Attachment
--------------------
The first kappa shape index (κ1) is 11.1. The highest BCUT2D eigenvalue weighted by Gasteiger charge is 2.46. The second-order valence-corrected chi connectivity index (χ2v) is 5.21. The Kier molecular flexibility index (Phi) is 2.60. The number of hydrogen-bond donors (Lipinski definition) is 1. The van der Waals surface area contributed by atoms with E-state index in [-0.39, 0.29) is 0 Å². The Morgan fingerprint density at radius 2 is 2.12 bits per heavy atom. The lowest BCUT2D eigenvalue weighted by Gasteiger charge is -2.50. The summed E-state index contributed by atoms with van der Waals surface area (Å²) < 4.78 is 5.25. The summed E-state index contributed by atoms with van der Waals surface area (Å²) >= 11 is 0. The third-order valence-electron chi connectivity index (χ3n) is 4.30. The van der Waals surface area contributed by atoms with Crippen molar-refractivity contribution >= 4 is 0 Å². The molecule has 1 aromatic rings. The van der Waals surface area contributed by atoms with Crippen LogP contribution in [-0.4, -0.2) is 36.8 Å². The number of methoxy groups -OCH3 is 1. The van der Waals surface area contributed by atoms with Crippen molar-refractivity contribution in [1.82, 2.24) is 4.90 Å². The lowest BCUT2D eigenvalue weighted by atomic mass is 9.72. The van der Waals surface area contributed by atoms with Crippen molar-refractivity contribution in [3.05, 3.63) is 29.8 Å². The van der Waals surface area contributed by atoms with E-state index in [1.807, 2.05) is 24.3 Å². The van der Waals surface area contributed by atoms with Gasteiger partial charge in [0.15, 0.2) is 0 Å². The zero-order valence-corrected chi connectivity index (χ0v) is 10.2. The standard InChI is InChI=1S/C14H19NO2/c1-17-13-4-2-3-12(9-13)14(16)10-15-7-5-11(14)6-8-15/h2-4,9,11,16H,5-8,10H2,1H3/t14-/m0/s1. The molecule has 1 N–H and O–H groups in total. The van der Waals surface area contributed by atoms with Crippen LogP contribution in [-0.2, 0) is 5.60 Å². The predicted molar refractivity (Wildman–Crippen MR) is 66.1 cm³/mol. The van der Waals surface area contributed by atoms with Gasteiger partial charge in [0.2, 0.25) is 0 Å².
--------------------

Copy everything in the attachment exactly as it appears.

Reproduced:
The first kappa shape index (κ1) is 11.1. The highest BCUT2D eigenvalue weighted by Gasteiger charge is 2.46. The second-order valence-corrected chi connectivity index (χ2v) is 5.21. The Kier molecular flexibility index (Phi) is 2.60. The number of hydrogen-bond donors (Lipinski definition) is 1. The van der Waals surface area contributed by atoms with E-state index in [-0.39, 0.29) is 0 Å². The Morgan fingerprint density at radius 2 is 2.12 bits per heavy atom. The lowest BCUT2D eigenvalue weighted by Gasteiger charge is -2.50. The summed E-state index contributed by atoms with van der Waals surface area (Å²) < 4.78 is 5.25. The summed E-state index contributed by atoms with van der Waals surface area (Å²) >= 11 is 0. The third-order valence-electron chi connectivity index (χ3n) is 4.30. The van der Waals surface area contributed by atoms with Crippen molar-refractivity contribution >= 4 is 0 Å². The molecule has 1 aromatic rings. The van der Waals surface area contributed by atoms with Crippen LogP contribution in [-0.4, -0.2) is 36.8 Å². The number of methoxy groups -OCH3 is 1. The van der Waals surface area contributed by atoms with Crippen molar-refractivity contribution in [1.82, 2.24) is 4.90 Å². The lowest BCUT2D eigenvalue weighted by atomic mass is 9.72. The van der Waals surface area contributed by atoms with Crippen molar-refractivity contribution in [3.05, 3.63) is 29.8 Å². The van der Waals surface area contributed by atoms with E-state index in [1.807, 2.05) is 24.3 Å². The van der Waals surface area contributed by atoms with Gasteiger partial charge in [0.15, 0.2) is 0 Å². The zero-order valence-corrected chi connectivity index (χ0v) is 10.2. The standard InChI is InChI=1S/C14H19NO2/c1-17-13-4-2-3-12(9-13)14(16)10-15-7-5-11(14)6-8-15/h2-4,9,11,16H,5-8,10H2,1H3/t14-/m0/s1. The molecule has 1 N–H and O–H groups in total. The van der Waals surface area contributed by atoms with Crippen LogP contribution in [-0.2, 0) is 5.60 Å². The predicted molar refractivity (Wildman–Crippen MR) is 66.1 cm³/mol. The van der Waals surface area contributed by atoms with Gasteiger partial charge in [0.2, 0.25) is 0 Å².